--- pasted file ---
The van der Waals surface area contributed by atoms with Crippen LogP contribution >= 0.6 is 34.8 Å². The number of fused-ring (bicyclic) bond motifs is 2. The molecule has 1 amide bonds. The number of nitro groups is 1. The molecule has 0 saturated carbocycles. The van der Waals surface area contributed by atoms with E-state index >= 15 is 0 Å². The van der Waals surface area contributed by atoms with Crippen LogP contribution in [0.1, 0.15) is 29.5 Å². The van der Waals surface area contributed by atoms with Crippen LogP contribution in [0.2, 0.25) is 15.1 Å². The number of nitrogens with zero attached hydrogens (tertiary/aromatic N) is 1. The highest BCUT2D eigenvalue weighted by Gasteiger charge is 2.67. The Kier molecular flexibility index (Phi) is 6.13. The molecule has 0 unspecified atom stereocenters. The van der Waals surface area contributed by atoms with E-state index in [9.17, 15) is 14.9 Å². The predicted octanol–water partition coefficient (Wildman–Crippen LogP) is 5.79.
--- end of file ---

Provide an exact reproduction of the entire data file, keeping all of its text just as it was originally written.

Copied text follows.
The van der Waals surface area contributed by atoms with Crippen LogP contribution >= 0.6 is 34.8 Å². The number of fused-ring (bicyclic) bond motifs is 2. The molecule has 1 amide bonds. The number of nitro groups is 1. The molecule has 0 saturated carbocycles. The van der Waals surface area contributed by atoms with E-state index >= 15 is 0 Å². The van der Waals surface area contributed by atoms with Crippen LogP contribution in [0.1, 0.15) is 29.5 Å². The van der Waals surface area contributed by atoms with Crippen LogP contribution in [0.2, 0.25) is 15.1 Å². The number of nitrogens with zero attached hydrogens (tertiary/aromatic N) is 1. The highest BCUT2D eigenvalue weighted by Gasteiger charge is 2.67. The Kier molecular flexibility index (Phi) is 6.13. The molecule has 0 unspecified atom stereocenters. The van der Waals surface area contributed by atoms with E-state index in [9.17, 15) is 14.9 Å². The predicted octanol–water partition coefficient (Wildman–Crippen LogP) is 5.79.